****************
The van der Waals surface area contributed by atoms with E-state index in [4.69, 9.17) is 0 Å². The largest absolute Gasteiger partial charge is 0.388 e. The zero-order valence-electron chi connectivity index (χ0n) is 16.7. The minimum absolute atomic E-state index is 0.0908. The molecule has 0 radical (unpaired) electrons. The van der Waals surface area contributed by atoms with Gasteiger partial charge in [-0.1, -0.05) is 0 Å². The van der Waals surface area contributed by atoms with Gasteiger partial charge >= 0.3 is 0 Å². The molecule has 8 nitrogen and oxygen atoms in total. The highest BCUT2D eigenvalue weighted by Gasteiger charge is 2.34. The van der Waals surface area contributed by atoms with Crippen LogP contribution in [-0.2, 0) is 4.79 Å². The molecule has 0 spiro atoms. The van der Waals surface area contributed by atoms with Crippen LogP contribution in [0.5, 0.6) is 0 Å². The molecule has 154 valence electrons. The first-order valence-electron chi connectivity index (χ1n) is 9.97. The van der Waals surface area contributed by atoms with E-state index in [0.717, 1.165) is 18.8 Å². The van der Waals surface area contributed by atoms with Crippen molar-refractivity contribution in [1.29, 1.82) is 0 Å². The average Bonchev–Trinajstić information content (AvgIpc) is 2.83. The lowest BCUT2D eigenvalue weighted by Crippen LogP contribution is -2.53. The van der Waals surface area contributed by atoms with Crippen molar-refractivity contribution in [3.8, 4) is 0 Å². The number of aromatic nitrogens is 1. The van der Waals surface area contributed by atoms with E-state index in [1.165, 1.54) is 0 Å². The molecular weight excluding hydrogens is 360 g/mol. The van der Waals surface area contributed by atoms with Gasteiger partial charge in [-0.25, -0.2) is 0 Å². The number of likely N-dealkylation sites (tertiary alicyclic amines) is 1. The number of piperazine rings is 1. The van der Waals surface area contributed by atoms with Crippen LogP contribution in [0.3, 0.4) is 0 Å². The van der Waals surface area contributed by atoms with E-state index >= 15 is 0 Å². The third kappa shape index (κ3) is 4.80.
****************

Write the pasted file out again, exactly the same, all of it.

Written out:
The van der Waals surface area contributed by atoms with E-state index in [4.69, 9.17) is 0 Å². The largest absolute Gasteiger partial charge is 0.388 e. The zero-order valence-electron chi connectivity index (χ0n) is 16.7. The minimum absolute atomic E-state index is 0.0908. The molecule has 0 radical (unpaired) electrons. The van der Waals surface area contributed by atoms with Gasteiger partial charge in [-0.1, -0.05) is 0 Å². The van der Waals surface area contributed by atoms with Gasteiger partial charge >= 0.3 is 0 Å². The molecule has 8 nitrogen and oxygen atoms in total. The highest BCUT2D eigenvalue weighted by Gasteiger charge is 2.34. The van der Waals surface area contributed by atoms with Crippen LogP contribution in [-0.2, 0) is 4.79 Å². The molecule has 0 spiro atoms. The van der Waals surface area contributed by atoms with Crippen LogP contribution in [0.5, 0.6) is 0 Å². The molecule has 154 valence electrons. The first-order valence-electron chi connectivity index (χ1n) is 9.97. The van der Waals surface area contributed by atoms with E-state index in [0.717, 1.165) is 18.8 Å². The van der Waals surface area contributed by atoms with Crippen molar-refractivity contribution in [1.29, 1.82) is 0 Å². The average Bonchev–Trinajstić information content (AvgIpc) is 2.83. The lowest BCUT2D eigenvalue weighted by Crippen LogP contribution is -2.53. The van der Waals surface area contributed by atoms with Crippen molar-refractivity contribution in [3.8, 4) is 0 Å². The number of aromatic nitrogens is 1. The van der Waals surface area contributed by atoms with E-state index in [1.165, 1.54) is 0 Å². The molecular weight excluding hydrogens is 360 g/mol. The van der Waals surface area contributed by atoms with Gasteiger partial charge in [-0.25, -0.2) is 0 Å². The number of likely N-dealkylation sites (tertiary alicyclic amines) is 1. The number of piperazine rings is 1. The van der Waals surface area contributed by atoms with Crippen LogP contribution in [0.3, 0.4) is 0 Å². The van der Waals surface area contributed by atoms with E-state index >= 15 is 0 Å². The third kappa shape index (κ3) is 4.80.